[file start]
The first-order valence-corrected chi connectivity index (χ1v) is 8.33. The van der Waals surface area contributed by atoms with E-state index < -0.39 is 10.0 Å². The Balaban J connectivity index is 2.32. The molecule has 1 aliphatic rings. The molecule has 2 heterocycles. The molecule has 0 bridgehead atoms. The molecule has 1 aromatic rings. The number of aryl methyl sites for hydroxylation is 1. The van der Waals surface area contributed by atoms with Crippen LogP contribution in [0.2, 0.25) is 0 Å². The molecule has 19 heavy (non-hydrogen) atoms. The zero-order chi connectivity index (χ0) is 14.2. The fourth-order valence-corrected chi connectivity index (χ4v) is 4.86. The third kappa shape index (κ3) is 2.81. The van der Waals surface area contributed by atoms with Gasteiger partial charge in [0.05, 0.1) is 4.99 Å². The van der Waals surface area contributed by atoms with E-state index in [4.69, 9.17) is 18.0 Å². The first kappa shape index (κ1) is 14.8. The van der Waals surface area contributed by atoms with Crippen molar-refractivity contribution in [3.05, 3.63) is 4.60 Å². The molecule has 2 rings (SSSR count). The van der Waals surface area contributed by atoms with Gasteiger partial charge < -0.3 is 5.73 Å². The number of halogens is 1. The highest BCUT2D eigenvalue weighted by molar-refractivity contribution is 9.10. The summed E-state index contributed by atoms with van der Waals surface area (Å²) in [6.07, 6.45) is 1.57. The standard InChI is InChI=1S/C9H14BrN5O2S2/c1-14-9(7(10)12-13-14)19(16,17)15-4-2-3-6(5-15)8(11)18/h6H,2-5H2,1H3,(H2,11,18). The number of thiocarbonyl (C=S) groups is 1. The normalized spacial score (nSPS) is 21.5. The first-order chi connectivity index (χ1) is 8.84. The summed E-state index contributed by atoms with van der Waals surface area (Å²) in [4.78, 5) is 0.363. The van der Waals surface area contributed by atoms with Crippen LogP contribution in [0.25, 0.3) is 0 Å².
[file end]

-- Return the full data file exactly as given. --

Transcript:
The first-order valence-corrected chi connectivity index (χ1v) is 8.33. The van der Waals surface area contributed by atoms with E-state index < -0.39 is 10.0 Å². The Balaban J connectivity index is 2.32. The molecule has 1 aliphatic rings. The molecule has 2 heterocycles. The molecule has 0 bridgehead atoms. The molecule has 1 aromatic rings. The number of aryl methyl sites for hydroxylation is 1. The van der Waals surface area contributed by atoms with Crippen LogP contribution in [0.2, 0.25) is 0 Å². The molecule has 19 heavy (non-hydrogen) atoms. The zero-order chi connectivity index (χ0) is 14.2. The fourth-order valence-corrected chi connectivity index (χ4v) is 4.86. The third kappa shape index (κ3) is 2.81. The van der Waals surface area contributed by atoms with Gasteiger partial charge in [0.05, 0.1) is 4.99 Å². The van der Waals surface area contributed by atoms with E-state index in [4.69, 9.17) is 18.0 Å². The first kappa shape index (κ1) is 14.8. The van der Waals surface area contributed by atoms with Crippen molar-refractivity contribution in [3.05, 3.63) is 4.60 Å². The molecule has 2 rings (SSSR count). The van der Waals surface area contributed by atoms with Gasteiger partial charge < -0.3 is 5.73 Å². The number of halogens is 1. The highest BCUT2D eigenvalue weighted by molar-refractivity contribution is 9.10. The summed E-state index contributed by atoms with van der Waals surface area (Å²) in [6.07, 6.45) is 1.57. The standard InChI is InChI=1S/C9H14BrN5O2S2/c1-14-9(7(10)12-13-14)19(16,17)15-4-2-3-6(5-15)8(11)18/h6H,2-5H2,1H3,(H2,11,18). The number of thiocarbonyl (C=S) groups is 1. The normalized spacial score (nSPS) is 21.5. The first-order chi connectivity index (χ1) is 8.84. The summed E-state index contributed by atoms with van der Waals surface area (Å²) in [4.78, 5) is 0.363. The van der Waals surface area contributed by atoms with Crippen LogP contribution in [0.25, 0.3) is 0 Å².